During this time, every student and family’s situation is different. Some Occupational Therapy (OT) programs are continuing through distance learning, and some are modified or temporarily paused. At Banyan Tree, we are working tirelessly to offer all of the support and resources we can during this time. As we navigate what teletherapy looks like and speak with our therapists and partners, here are a few strategies and ways to continue occupational therapy at home.
What Occupational Therapy Covers:
1. Executive Functioning skills
2. Visual Perceptual/Visual Motor skills
3. Bilateral Coordination Skills
4. Fine-motor skills
5. Upper Body/Arm Strengthening
6. Sensory Integration skills
Fine Motor Resources
One of the easiest ways to continue occupational therapy at home is through fine motor practice, and particularly, typing. Typing has become not only a way for students to increase endurance and support their fingers, but it is also a life skill!
The lessons range from 1-2 minutes to as long as five minutes. Many schools use a program during the school day for breaks or after students have completed assigned work. Talk to your child’s teacher to see if there’s a program that’s used. That way, your child can use an existing login rather than start completely over.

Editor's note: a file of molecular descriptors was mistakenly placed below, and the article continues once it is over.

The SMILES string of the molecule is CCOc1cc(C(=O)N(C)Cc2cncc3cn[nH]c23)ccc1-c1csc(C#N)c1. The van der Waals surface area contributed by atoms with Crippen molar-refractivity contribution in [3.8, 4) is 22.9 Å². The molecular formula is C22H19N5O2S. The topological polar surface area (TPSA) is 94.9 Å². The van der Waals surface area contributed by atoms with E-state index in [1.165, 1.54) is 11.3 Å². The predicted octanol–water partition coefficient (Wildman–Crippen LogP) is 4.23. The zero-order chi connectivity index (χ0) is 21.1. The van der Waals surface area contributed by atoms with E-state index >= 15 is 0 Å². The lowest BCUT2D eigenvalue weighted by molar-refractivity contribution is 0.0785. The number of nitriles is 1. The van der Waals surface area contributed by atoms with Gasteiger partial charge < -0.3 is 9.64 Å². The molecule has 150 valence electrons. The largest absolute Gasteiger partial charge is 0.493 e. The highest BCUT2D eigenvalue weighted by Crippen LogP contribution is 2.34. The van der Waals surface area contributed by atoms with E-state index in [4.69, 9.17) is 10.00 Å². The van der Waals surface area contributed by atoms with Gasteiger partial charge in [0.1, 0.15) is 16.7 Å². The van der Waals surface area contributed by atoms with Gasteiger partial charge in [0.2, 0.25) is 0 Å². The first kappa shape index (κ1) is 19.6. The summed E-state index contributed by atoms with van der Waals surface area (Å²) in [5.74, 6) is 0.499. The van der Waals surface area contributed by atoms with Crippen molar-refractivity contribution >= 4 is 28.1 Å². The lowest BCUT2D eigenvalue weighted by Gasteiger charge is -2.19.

Tip for Parents/Guardians: Encourage typing as a fun activity, rather than a punishment or another assignment. If your goal is to continue OT at home, perhaps connect with your child’s therapist to see if there are manageable ways to measure and keep goals during distance learning.
Proprioception is the body’s way of sensing movements and actions (in other words, where you are in space). It relates directly to kinesthesia and involves more whole-body activities and exercises.
Here is a great video that includes ideas to continue OT at home. As parents/guardians, you can do these activities alongside your child, too, to encourage and increase engagement!
The vestibular system involves the inner ear and brain. This system controls both balance and eye movements to help the child align and feel centered. This video shares quite a few activities that can easily be done at home (even with little equipment).
For children with sensory challenges, this video gives great examples of activities that can easily be done at home. Some of the activities are as simple as walking barefoot to feel different parts of the ground. Other activities involve wrapping the body or applying pressure to help regulate.
Other Ways to Support Your Child’s Programs: Distance learning has changed the educational landscape! At Banyan Tree, we are operating normally, but through a virtual learning model. Regardless of whether your child attends one of our campuses, we are here to help.
If you are worried about what your child’s school experience looks like, or how he or she will be able to access OT or other programs, send us an email or give us a call at (858) 367-5428! We are here to help.
For other home learning ideas, click here.